Although Korea saves you money in many areas, grocery shopping is not one of them. Buying fruit and vegetables in Korea can be really exorbitant and possibly on par with European prices. It’s probably because as foreigners we are craving all those delicious products from back home such as strawberries, cherries and walnuts. We are used to cooking with certain items and eating certain foods. One of the toughest parts of living in Asia is learning a whole new way of cooking and having to try new vegetables and fruits that seem foreign to us.
Teachers Share their Experiences While Living Abroad!
Checking out a fish market while you're in Korea is an absolute must -- the sights and smells alone make it an interesting experience. If you're a seafood eater, it'll also be an excellent opportunity to try a wide variety of seafood dishes as you browse through the stalls. Only a few stops away from my neighborhood in Incheon is the Soraepogu Fish Market, and I highly recommend stopping by next time you're in this area.
Nearly a year ago, I covered the top 5 things to do in Incheon: the world famous Incheon International Airport, Muuido/Wolmido/other surrounding islands, Chinatown/Jayu Park, Bupyeong Underground Shopping Center, and Soraepogu Fish Market. Now, after trying my hardest to do more exploring in the time since that post, I've come up with 5 more things worth checking out when you come visit Incheon.
Korean street food. Three words that will always, without a doubt, get my attention. As someone who's constantly hungry, the delicious options at the street food carts in Korea won me over instantly. Imagine my excitement, then, when a friend suggested stopping by Gwangjang Market in Seoul for dinner, telling me it offered basically every kind of street food imaginable...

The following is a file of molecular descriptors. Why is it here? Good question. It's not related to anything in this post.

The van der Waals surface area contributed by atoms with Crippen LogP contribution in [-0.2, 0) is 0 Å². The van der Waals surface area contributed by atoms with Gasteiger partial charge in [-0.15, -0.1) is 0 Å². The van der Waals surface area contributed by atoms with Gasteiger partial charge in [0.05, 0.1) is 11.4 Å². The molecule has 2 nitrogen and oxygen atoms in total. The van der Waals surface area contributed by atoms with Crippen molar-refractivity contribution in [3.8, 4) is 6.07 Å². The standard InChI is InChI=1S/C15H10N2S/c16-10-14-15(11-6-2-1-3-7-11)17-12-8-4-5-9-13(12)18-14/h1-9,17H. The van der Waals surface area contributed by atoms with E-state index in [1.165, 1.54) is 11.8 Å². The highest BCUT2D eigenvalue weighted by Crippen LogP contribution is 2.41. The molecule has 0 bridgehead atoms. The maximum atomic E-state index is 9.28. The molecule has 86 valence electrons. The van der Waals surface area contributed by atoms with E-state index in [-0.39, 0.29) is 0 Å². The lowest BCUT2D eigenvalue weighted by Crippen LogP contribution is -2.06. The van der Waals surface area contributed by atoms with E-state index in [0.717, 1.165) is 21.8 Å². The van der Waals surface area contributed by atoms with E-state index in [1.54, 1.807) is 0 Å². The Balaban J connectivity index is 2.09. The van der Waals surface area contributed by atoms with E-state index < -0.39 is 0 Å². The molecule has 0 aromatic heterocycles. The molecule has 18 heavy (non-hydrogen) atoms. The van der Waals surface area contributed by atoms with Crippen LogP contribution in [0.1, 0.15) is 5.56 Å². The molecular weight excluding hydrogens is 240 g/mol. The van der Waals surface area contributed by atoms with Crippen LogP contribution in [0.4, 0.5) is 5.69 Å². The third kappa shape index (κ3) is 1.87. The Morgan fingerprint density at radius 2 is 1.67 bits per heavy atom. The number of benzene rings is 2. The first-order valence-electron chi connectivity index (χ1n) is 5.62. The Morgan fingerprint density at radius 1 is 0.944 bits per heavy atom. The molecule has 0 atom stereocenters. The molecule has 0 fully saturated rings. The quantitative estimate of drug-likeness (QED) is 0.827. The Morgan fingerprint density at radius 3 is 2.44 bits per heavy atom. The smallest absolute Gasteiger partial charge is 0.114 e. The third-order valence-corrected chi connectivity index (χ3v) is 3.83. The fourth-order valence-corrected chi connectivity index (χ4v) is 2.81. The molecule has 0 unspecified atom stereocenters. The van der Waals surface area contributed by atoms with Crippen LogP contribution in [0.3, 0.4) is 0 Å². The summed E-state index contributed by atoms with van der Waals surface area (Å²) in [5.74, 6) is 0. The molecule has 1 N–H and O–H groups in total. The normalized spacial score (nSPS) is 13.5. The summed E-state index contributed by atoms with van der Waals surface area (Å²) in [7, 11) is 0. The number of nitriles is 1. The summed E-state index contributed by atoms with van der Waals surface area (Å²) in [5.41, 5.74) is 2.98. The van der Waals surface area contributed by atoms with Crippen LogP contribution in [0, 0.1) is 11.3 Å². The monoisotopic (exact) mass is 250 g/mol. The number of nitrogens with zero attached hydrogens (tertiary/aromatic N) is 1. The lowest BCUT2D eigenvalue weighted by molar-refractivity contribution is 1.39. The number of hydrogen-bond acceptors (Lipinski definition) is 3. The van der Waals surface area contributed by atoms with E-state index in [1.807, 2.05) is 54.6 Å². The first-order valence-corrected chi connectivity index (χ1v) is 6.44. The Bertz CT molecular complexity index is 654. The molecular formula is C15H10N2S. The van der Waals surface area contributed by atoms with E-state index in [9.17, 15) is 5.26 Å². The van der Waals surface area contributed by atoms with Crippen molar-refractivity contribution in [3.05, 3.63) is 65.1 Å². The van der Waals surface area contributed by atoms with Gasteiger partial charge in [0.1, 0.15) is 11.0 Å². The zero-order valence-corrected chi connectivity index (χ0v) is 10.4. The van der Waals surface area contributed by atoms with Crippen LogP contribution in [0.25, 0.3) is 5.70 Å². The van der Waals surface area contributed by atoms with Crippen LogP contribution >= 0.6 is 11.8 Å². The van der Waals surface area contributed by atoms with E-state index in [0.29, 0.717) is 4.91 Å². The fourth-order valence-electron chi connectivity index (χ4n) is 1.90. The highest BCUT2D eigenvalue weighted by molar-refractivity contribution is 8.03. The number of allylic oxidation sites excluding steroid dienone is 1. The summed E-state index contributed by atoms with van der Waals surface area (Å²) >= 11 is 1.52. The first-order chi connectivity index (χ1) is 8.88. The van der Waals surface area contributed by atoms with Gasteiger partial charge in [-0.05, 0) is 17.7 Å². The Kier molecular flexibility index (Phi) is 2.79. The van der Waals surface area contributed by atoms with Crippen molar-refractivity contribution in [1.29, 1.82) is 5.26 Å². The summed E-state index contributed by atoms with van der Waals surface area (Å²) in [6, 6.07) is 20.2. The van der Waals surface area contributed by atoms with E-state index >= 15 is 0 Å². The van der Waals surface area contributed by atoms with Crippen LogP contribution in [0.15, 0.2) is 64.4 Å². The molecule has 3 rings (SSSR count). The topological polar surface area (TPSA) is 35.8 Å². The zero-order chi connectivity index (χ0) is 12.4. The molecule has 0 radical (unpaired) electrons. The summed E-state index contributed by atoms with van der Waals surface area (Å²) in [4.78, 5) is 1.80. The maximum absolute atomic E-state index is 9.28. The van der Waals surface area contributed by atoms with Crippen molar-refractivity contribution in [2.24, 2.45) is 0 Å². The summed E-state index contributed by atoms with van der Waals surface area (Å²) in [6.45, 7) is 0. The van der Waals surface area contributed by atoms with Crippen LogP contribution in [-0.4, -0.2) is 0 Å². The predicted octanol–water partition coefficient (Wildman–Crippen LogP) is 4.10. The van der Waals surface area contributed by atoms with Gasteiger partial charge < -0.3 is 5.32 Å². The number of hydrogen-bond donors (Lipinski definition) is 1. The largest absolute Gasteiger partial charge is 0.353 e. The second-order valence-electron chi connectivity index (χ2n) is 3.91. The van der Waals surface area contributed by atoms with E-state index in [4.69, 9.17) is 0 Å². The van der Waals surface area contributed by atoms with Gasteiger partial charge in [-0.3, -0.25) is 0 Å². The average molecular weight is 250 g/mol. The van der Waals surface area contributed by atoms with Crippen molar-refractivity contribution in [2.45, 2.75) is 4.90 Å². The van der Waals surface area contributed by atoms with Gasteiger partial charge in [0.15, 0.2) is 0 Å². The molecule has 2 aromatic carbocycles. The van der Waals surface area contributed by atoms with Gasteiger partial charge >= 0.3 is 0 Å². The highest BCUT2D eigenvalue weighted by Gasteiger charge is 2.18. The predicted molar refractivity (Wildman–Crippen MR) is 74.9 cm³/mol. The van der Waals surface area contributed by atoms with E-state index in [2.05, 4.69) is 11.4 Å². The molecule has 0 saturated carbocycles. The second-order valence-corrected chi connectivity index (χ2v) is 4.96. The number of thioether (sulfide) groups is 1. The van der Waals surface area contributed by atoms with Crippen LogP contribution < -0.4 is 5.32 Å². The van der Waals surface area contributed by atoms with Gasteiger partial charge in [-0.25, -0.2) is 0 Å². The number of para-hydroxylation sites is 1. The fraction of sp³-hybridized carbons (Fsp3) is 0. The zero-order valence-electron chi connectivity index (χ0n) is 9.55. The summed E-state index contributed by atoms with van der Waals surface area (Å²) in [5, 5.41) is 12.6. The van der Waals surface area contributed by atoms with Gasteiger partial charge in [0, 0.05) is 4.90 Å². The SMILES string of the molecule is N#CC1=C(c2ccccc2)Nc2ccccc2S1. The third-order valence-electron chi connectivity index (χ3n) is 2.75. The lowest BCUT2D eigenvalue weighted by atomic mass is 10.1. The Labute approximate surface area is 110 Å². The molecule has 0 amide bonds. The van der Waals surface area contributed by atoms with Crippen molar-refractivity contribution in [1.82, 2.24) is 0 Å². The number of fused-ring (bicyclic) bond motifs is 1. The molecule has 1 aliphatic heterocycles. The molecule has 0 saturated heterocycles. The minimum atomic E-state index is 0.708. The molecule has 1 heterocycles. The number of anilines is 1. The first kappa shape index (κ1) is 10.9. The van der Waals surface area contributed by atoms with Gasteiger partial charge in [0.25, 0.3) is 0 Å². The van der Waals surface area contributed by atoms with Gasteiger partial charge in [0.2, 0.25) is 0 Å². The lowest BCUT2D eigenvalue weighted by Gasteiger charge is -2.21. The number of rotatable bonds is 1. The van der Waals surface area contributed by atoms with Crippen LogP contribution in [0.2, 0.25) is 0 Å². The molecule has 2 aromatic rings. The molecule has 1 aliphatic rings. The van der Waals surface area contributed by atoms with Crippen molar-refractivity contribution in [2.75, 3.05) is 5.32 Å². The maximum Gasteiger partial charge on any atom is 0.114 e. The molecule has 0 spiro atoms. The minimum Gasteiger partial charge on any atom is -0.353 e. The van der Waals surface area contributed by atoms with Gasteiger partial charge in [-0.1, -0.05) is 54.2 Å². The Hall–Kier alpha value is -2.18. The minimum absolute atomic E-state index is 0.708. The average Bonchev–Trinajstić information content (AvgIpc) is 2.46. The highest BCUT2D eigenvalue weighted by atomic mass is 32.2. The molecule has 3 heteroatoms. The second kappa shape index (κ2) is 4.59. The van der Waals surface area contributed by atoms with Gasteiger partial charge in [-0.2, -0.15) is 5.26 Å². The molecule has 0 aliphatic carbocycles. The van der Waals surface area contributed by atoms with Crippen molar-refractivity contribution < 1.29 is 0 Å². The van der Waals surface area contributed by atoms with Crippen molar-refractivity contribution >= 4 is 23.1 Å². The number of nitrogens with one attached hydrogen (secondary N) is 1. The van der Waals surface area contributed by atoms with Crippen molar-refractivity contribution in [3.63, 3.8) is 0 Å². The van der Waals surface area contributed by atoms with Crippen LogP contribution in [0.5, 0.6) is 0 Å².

One of the things I've learned about Korea is that Korea loves markets. While I think I've done a good job of exploring as many markets as I can in the past two years, I'm kicking myself for just now making it over to the Seoul Folk Flea Market. It's kind of amazing, offering a glimpse into the past with a slew of antiques and vintage items, and you should go check it out as soon as you can.
This past weekend, Osan hosted their monthly traditional market, so some fellow Chungdahm teachers and I went to check it out. Traditional markets are very common in Korea, and any length of time spent in this country needs to include a visit to a market. So what makes Osan's market so special that we traveled a couple hours to get there? Well, according to the great internet, it's been around for over 200 years. A mention of it exists in a publication from 1792 called Hwasong Kyolriji, proving it's been around for a very, very long time.
Tags: markets, what to do in korea, Korea, market day, traditional market, osan, osan market, south korea, Market, what to do on the weekend, american brunch in korea, brunch, Weekend activities in Korea
Once upon a time the Seoul Folk Flea Market (서울풍물시장) vendors set up shop around the Cheonggyecheon Stream in Seoul, Korea. Now they return each day to well-manicured squares of space within a recently built warehouse location. Some merchants refer to the market as The Ant Market due to its many moves over the years. Thankfully, a friend I met while teaching English in Korea and who is always in the know dragged me to the market a few weeks ago. I am very glad she did.
Seoul is a massive, incredibly successful city that is susceptible to America's obsession with image and price tag. The Louis Vuitton is ubiquitous and a night out in Hongdae could include a Ferrari or Lamborghini driving slow through narrow, pedestrian-filled streets. But all my favorite experiences while teaching English in Korea have been ones that center on the culture of Korea that have nothing to do with the last 50 years.